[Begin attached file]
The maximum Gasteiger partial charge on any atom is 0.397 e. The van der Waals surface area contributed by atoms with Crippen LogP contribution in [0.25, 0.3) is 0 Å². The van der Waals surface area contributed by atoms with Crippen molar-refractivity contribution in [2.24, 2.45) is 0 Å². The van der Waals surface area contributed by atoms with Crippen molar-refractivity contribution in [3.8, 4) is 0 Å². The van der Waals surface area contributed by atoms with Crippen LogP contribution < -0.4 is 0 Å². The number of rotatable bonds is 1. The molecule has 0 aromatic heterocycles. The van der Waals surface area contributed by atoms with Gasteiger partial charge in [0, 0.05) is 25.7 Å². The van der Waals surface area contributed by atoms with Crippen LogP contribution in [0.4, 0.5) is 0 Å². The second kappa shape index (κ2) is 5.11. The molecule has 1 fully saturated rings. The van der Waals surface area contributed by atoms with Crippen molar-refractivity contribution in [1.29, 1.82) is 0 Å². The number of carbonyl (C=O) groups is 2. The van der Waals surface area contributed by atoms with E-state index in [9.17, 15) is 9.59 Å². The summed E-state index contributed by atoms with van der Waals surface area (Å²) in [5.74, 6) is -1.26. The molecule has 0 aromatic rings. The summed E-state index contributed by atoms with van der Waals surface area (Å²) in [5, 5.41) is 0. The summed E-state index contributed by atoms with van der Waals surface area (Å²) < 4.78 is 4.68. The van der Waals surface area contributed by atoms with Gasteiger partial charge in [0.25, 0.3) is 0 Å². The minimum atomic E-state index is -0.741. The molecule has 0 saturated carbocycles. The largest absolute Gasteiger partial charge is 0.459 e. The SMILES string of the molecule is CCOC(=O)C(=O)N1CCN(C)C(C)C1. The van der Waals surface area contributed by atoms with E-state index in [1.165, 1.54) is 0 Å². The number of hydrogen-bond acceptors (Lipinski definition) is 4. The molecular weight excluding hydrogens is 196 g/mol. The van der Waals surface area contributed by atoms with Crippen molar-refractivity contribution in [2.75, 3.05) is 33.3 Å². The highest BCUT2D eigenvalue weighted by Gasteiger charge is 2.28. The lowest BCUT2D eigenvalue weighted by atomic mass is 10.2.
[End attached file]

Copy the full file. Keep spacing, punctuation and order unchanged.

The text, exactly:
The maximum Gasteiger partial charge on any atom is 0.397 e. The van der Waals surface area contributed by atoms with Crippen LogP contribution in [0.25, 0.3) is 0 Å². The van der Waals surface area contributed by atoms with Crippen molar-refractivity contribution in [2.24, 2.45) is 0 Å². The van der Waals surface area contributed by atoms with Crippen molar-refractivity contribution in [3.8, 4) is 0 Å². The van der Waals surface area contributed by atoms with Crippen LogP contribution < -0.4 is 0 Å². The number of rotatable bonds is 1. The molecule has 0 aromatic heterocycles. The van der Waals surface area contributed by atoms with Gasteiger partial charge in [0, 0.05) is 25.7 Å². The van der Waals surface area contributed by atoms with Crippen LogP contribution in [0.4, 0.5) is 0 Å². The second kappa shape index (κ2) is 5.11. The molecule has 1 fully saturated rings. The van der Waals surface area contributed by atoms with Crippen molar-refractivity contribution in [1.29, 1.82) is 0 Å². The number of carbonyl (C=O) groups is 2. The van der Waals surface area contributed by atoms with E-state index in [9.17, 15) is 9.59 Å². The summed E-state index contributed by atoms with van der Waals surface area (Å²) in [5.74, 6) is -1.26. The molecule has 0 aromatic rings. The summed E-state index contributed by atoms with van der Waals surface area (Å²) in [5, 5.41) is 0. The summed E-state index contributed by atoms with van der Waals surface area (Å²) < 4.78 is 4.68. The van der Waals surface area contributed by atoms with Gasteiger partial charge in [0.25, 0.3) is 0 Å². The minimum atomic E-state index is -0.741. The molecule has 0 saturated carbocycles. The largest absolute Gasteiger partial charge is 0.459 e. The SMILES string of the molecule is CCOC(=O)C(=O)N1CCN(C)C(C)C1. The van der Waals surface area contributed by atoms with E-state index in [1.165, 1.54) is 0 Å². The number of hydrogen-bond acceptors (Lipinski definition) is 4. The molecular weight excluding hydrogens is 196 g/mol. The van der Waals surface area contributed by atoms with Crippen molar-refractivity contribution in [2.75, 3.05) is 33.3 Å². The highest BCUT2D eigenvalue weighted by Gasteiger charge is 2.28. The lowest BCUT2D eigenvalue weighted by atomic mass is 10.2.